[Review] ‘The Nun’ Feels like a Step Back for the Conjuring Universe
While the first “Conjuring” has a special place in my heart, I never imagined when it was first released that we would be getting a cinematic universe out of it. And while the core films have been good, the spin-off movies have had pretty mixed results. “Annabelle” was a disappointment, while “Annabelle: Creation” managed to find the right note to strike with that character. So here we are with a new creature getting its own movie. Will it stick the landing right out of the gate or should we be looking forward to a potential sequel that gets it right?
In “The Nun” Father Burke (Demian Bichir) and Sister Irene (Taissa Farmiga) are sent to an isolated convent to investigate the mysterious death of a nun. However, when they arrive they find that a great evil has infested the place.
So far in the “Conjuring 2” and even in “Annabelle: Creation” we’ve only gotten small details and teases of who and what the Nun creature really is. So there’s plenty of room with a prequel to flesh out its origins and explain its greater purpose. Unfortunately, “The Nun” doesn’t deliver on that potential and instead presents a paper thin story. At the very least we learn where the Nun came from, but the film doesn’t really explore the creature any further than that. I’m not saying that I need to know every facet of this demon’s psyche, but in a movie that is solely about them it would be nice if I had a clearer picture of it’s motivation. So instead of taking a deep dive into the history of this demon or the mysterious convent, we just watch the characters meander around until a scare happens to them.
The lack of plot details surrounding the Nun wouldn’t have been so bad if the rest of the story was supported by interesting and fleshed out characters. Unfortunately, the three main protagonists are a bit on the lifeless side. With only three characters taking up the majority of the screen time there should be ample time to give them proper character arcs, but we only get the smallest suggestion of development. In fact, the only character with any kind of depth is Father Burke and it feels strangely forced. In the story we learn that he has a troubled past because of an exorcism gone bad, but it’s clear this little detail is only added to the story so we can have a creepy child monster. The movie couldn’t be more transparent about it either because as soon as Burke tells his story we get a creepy child scare. And then that plot thread is never explored or developed upon. It literally means nothing to the character or the overall story.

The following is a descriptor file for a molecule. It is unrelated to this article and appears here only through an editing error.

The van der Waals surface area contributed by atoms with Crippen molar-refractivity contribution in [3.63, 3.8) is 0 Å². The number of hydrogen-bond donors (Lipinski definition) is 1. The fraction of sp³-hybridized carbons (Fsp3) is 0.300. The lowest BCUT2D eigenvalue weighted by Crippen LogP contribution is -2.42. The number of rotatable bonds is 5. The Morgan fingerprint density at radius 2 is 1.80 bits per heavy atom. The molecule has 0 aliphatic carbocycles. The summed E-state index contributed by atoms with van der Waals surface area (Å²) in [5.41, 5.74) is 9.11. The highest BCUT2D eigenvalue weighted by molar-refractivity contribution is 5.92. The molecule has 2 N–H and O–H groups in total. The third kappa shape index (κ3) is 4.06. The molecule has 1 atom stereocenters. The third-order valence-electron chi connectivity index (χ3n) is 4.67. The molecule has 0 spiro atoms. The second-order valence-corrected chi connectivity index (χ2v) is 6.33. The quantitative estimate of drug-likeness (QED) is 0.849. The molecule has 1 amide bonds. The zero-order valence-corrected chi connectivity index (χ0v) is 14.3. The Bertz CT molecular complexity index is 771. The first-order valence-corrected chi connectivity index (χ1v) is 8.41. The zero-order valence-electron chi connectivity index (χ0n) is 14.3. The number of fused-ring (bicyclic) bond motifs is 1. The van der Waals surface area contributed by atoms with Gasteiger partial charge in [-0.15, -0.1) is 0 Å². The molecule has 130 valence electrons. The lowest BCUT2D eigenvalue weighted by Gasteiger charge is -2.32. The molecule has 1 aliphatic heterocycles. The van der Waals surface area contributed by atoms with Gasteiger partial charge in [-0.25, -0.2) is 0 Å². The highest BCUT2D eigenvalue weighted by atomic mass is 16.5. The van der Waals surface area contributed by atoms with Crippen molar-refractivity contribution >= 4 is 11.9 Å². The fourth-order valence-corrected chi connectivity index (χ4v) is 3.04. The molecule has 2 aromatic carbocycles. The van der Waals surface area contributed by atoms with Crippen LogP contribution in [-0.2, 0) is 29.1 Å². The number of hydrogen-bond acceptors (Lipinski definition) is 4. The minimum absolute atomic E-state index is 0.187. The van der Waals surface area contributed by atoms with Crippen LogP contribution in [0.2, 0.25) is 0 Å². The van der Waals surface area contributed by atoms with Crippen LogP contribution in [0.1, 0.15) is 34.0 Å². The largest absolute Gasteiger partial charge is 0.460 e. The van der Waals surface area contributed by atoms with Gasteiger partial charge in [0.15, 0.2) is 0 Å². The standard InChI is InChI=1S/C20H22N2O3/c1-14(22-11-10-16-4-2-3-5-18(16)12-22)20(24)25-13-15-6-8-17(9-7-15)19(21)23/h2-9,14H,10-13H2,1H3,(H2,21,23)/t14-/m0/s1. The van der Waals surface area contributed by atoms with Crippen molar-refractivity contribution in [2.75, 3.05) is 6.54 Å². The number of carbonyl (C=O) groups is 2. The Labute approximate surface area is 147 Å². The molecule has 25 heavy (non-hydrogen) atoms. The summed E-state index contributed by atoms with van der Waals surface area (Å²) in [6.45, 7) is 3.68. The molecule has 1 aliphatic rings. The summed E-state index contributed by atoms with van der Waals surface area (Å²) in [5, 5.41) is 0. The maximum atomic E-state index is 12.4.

Sister Irene serves a more important role in the movie as she casually reveals that she gets visions, but even with that much importance placed on her character she isn’t a memorable element of the movie. I just saw the movie and I’m still struggling to remember anything she said or did that really stood out to me. As a plot device, she’s integral to the story, but as a character she’s completely forgettable and that’s a damn shame considering Taissa Farmiga is a great actor who could’ve done so much more had they given it to her.
Then there’s the third character who occassionally pops up to fill time: Frenchie. Frenchie is the local boy who discovered the dead nun and who is serving as a tour guide for Burke and Irene. However, his entire character can be boiled down to two elements: He’s handsome and funny. That’s about it.
As for scares, “The Nun” falls in line with the rest of the “Conjuring” universe by delivering plenty of jumpscares. Unfortunately, I think the Nun had her best scares in “The Conjuring 2.” Here she’s more direct and has more time on screen, but I felt she was more creatively used in her last appearance. There are one or two moments that I thought were genuinely great scares, though, and I think that’s in large part due to director Corin Hardy having a knack for striking visuals. Sadly, though, the film is so formulaic with its scares that you can see them coming just around every corner.
Personally, I also thought the movie was too dark and the camera felt too close to the action at times so I often had trouble making out what was going on and that lead to some of the scares not really having a lot of impact for me. I’ve talked to other people, though, and no one else seemed to have that problem. So maybe it was just me.
I hate to say this, given that the Nun was one of my favorite parts of the “Conjuring 2,” but I came away from her debut film feeling rather bored. It’s not a bad film, but it doesn’t do anything exciting with a creature that had a lot of hype riding behind it. If anything, this might’ve been a momentum killer for me. It just feels so stiff and formulaic, like it was crafted to meet the expectations of the studio. Like someone said you need a young pretty lead, a handsome rogue, a creepy kid, and jump scares. Make it happen. Unless you’re dying to see more of the “Conjuring” universe, I would recommend seeing this one from the comfort of your home.